October 1982: Michael McDonald Peaks at #4 with "I Keep Forgettin' (Every Time You're Near)"

Michael McDonald performs on Soul Train episode 408, aired 12/18/1982. (Photo by Soul Train via Getty Images).
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(Soul Train via Getty Images).

By 1982, crooner Michael McDonald's tenure with the Doobie Brothers was over, and he was ready to strike out on his own. When it came time for his first solo single, the singer rolled out "I Keep Forgettin' (Every Time You're Near), penned by McDonald with Ed Sanford of the Sanford-Townsend Band ("Smoke from a Distant Fire").

RELATED: June 1986: Patti LaBelle and Michael McDonald Hit #1 with "On My Own"

Released in August 1982 in advance of McDonald's debut solo album, If That's What it Takes, "I Keep Forgettin' (Every Time You're Near)" was a simmering radio hit. The song sailed up the charts to peak at #4 on the Hot 100 for the week of October 23, 1982. The #1 song in America that week: John Cougar's "Jack & Diane."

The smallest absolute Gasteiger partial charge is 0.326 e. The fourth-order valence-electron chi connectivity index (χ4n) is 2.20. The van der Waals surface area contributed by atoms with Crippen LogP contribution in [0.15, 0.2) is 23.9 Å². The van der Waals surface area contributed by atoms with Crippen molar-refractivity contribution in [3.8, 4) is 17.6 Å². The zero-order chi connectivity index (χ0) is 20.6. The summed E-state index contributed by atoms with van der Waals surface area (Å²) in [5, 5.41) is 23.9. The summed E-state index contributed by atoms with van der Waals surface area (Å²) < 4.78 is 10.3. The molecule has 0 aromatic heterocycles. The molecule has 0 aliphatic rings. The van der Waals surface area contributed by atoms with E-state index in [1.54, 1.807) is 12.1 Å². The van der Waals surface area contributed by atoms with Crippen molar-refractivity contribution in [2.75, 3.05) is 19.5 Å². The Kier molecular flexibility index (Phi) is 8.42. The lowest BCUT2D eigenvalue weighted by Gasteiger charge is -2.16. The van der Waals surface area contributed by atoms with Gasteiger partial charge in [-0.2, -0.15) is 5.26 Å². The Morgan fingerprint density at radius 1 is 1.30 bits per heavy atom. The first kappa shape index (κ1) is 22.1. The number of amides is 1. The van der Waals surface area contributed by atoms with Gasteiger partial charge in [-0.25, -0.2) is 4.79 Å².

McDonald worked with a cavalcade of stars on the album and the single, with such heavyweights as Jeff Porcaro (Toto), Louis Johnson of the Brothers Johnson, Greg Phillinganes, and Steve Lukather (Toto) all playing on "I Keep Forgettin'." On backing vocals: his sister, Maureen McDonald.

The track's crossover appeal was large, with it peaking at #7 on the R&B chart, and and #8 on the Adult Contemporary chart. It was enough that McDonald is among the select white artists invited to perform on Don Cornelius' legendary Soul Train.

FUN FACT: The song sounded enough like the 1962 Chuck Jackson song of the same name that the McDonald and Sanford added songwriters Jerry Leiber and Mike Stoller to the tune's credits.

BONUS BEAT: "I Keep Forgettin'" was the basis of Warren G's 1994 smash hip-hop hit, "Regulate."

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 With the arrival of her self-titled debut album on Valentine's Day in 1985, 21-year-old Whitney Houston emerged into the spotlight with a ten-track ticket to stardom.

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The music legend brought out the lighter side of the Prince of Darkness.
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Sunset Boulevard/Corbis via Getty Images
The multi-part series will feature unseen footage and a contextual lens on the music.
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